By Owen Angel

September 2020

A sense of loneliness and anonymity can be the downside of modern city life where people live apart and often separated from regular contact. Possibly in response to this situation, communal living is starting to see a revival both around the globe and indeed in the UK.

Communal living is hardly a new concept and the gradual return to the old style living traditions are becoming more and more apparent in recent times. It should be remembered that people in medieval Europe, more often than not, lived with a mix of their nuclear family, and a mix of extended family and friends. There are indeed still some places in Africa and South America where this traditional way of life is still in place and apparently regarded as a completely desirable lifestyle.

The concept of the nuclear family probably originated during the 20th century as industrialisation either forced or encouraged people to leave home, seeking work in factories and thereafter offices. As a result, households shrank back to a nuclear model as younger people were attracted to what they perceived to be a more exciting and independent way of life.

The returning vision of a communal way of life appears to have originated in Denmark during the 1970’s; there are now more than 700 “living communities” in that country, in which dozens of Danish families live in homes built around shared spaces. This idea has spread to neighbouring Sweden which even has a number of state-owned co-housing developments.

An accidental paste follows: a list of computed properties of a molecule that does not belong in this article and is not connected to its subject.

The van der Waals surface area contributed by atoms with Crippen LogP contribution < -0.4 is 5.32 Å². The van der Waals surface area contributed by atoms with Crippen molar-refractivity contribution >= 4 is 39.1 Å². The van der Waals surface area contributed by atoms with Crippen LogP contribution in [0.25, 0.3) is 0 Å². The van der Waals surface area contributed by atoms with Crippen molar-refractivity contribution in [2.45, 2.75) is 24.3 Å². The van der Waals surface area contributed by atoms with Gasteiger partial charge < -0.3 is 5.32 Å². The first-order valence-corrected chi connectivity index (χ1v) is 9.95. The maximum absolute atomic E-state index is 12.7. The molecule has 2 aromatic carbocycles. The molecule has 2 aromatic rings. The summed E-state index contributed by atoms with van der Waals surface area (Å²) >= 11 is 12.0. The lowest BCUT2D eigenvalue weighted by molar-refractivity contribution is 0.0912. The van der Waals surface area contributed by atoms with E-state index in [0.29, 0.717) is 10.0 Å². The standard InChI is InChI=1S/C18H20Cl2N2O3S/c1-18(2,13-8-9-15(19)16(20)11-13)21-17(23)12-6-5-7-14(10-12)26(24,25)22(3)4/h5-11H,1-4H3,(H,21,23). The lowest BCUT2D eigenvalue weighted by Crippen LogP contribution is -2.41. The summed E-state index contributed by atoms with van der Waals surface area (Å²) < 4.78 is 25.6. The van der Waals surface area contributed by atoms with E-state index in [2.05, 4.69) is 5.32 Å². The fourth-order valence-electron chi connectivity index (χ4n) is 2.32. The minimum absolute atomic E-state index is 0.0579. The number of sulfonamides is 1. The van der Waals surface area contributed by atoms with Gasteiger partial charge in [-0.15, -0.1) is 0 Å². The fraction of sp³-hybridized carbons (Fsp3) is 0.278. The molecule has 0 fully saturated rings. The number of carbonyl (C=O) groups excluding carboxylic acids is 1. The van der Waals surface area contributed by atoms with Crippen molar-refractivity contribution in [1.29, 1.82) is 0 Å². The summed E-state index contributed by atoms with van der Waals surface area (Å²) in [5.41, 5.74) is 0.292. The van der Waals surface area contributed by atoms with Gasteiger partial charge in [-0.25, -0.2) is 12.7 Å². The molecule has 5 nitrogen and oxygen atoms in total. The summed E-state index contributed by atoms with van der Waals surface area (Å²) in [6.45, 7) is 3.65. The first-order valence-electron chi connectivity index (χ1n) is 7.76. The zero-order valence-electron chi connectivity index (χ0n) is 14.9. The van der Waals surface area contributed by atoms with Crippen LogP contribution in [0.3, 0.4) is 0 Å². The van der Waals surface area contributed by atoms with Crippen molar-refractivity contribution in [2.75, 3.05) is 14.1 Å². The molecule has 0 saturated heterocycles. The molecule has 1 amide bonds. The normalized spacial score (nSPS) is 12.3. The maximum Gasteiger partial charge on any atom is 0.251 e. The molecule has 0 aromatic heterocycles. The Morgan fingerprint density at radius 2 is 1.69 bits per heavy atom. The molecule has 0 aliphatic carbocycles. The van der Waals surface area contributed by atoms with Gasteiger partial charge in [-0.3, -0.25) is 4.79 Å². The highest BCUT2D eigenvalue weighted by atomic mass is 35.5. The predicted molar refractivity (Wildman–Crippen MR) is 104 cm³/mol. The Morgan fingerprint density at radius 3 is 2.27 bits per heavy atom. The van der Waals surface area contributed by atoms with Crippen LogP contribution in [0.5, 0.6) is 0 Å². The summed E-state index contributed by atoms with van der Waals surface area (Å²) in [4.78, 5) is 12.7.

Co-living housing, which is perhaps better known in the UK as ‘HMO’s ‘(House in Multiple Occupation), may best be epitomised, in its early days, by the television series ‘Rising Damp’ where landlords sought to eke out maximum income by renting rooms to individuals with kitchens and other amenities as communal spaces. However, this market has moved on and evolved as developers recognise the potential appeal of a more modern co-living arrangement; the main thrust of their marketing is to target young people seeking a different lifestyle which provides a modicum of privacy, coupled with aspects of communal living. This naturally offers a more cost-effective budget to people starting out in life or in less well-paid jobs. The latter group are often cornerstones of the UK’s society as witnessed during the pandemic and lockdown.

While technology has made it possible to be location-independent (i.e. working from home), a lifestyle which has been, to a large extent, forced on the public as a result of Covid-19, it is Crowdify’s view that investors looking to explore this ‘next generation of shared living’ should still be guided by the principle of ‘location, location, location!’. The potential trend towards shared-living will by definition require good transport links and – just as importantly – superfast broadband to facilitate the increasing number of people likely to be working from home.

It is ironic to realise that the British Royal Family, in a sense, exemplify the concept of shared-living, although recent events may suggest that it is not one enjoyed by the extended family.

Crowdify’s key objective is to move as swiftly as possible towards developing and implementing this aspirational change for the immediate future. We are seeking local council and government support, in the light of their commitment of building new homes, to assist us with this initiative.

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